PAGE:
Five of the six candidates currently standing in the Whangaparāoa electorate put their case for votes to a gathering of around 75-80 people at the Hibiscus Coast RSA on August 27.
The meeting was hosted by Business Whangaparāoa.
Originally the Greens were sending a representative seeking the party vote, and when they pulled out, a mainly right-of-centre group remained – National, Act NZ, NZ Loyal and NZ First – with Labour’s candidate the sole voice from the left.
Tax, in all its forms, was a topic raised by candidates, and the audience.
While National MP Mark Mitchell, Act’s Simon Angelo and NZ First’s Janina Massee were all about reducing taxes (with Mitchell noting his party’s policy on this was soon to be released), NZ Loyal went even further. Its candidate, Jeanette Wilson, said it is a core policy for the party to get rid of income tax, company tax and GST entirely. She said instead, 1 percent of every financial transaction would be taxed.
Labour’s tax policy has yet to be released, but its candidate Estefania Muller Pallarés said tax should be taken from the higher end of the scale, noting that Labour had already raised the top tax rate and changed the way that Trusts are taxed.
Candidates were questioned on climate change with views split among the audience. When Jeanette Wilson questioned the science of climate change there were loud interjections and cheers from the audience; and when Muller Pallares said there was no doubt that climate change is real, there were further shouts and cheers from the floor.
Angelo said Act would “raise prosperity”, as wealthier countries are better able to tackle environmental issues. Currently China, the United States and India lead the top carbon emitters.
Mitchell said National would lean into and invest in science, and have a heavy focus on renewables such as wind farms.
Massee said NZ First would work to restore biodiversity, “because economic success relies on nature – customers place a high value on sustainability”.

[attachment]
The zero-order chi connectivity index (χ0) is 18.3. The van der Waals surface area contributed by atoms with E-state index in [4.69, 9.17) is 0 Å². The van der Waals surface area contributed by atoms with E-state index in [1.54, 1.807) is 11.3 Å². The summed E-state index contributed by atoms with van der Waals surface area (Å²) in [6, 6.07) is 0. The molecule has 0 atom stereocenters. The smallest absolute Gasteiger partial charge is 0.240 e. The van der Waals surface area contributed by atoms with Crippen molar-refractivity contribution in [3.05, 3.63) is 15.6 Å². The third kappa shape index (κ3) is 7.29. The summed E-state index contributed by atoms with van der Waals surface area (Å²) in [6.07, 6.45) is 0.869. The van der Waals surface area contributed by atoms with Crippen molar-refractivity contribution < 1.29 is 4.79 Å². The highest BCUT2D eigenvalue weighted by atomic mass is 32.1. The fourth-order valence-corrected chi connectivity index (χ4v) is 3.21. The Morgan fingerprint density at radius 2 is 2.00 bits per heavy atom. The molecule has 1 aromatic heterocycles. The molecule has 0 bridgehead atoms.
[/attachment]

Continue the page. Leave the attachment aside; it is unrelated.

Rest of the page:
All candidates were in agreement that better infrastructure was needed locally to support rapid growth. Angelo pointed out that Act was the only party to oppose the government’s higher housing density plan and Mitchell said “National is committed to a 4-lane Penlink”.
Co-governance was also raised, with Massee firmly against. “The country’s name is New Zealand, and we would change all government department names back to English,” she said.
Angelo said Act supports a referendum on a “Treaty Principals Act”, especially Article 3 [focused on equal rights].
Audience members spoken to by Hibiscus Matters, none of whom wanted to be named, praised the orderly way the meeting was conducted, by MC John Davies, with several saying hearing from candidates directly was helpful as they decide who to vote for.
A number were bemused by angry references to the government’s Covid-19 response by NZ First and NZ Loyal’s candidates. “I thought we’d left all that behind,” one person said. “I am pro-choice, but mistakes would have been made whoever was in power. I wish they’d stop banging on about it now.”
“I think NZ First has lost its way a bit,” one voter said. “They could lose supporters by going down rabbit holes. Many older people prefer their news to be fact checked, and don’t spend lots of time looking for the latest crank theory online.”
The other local candidate, Craig Laybourn of Democracy NZ, was unable to be at the meeting.
Election special coming up
All local candidates have been invited to answer questions, including on local issues, for Hibiscus Matters’ Election Feature, to be published in our next edition, out September 18. • There is another ‘meet the candidates’ event on October 12 in Silverdale.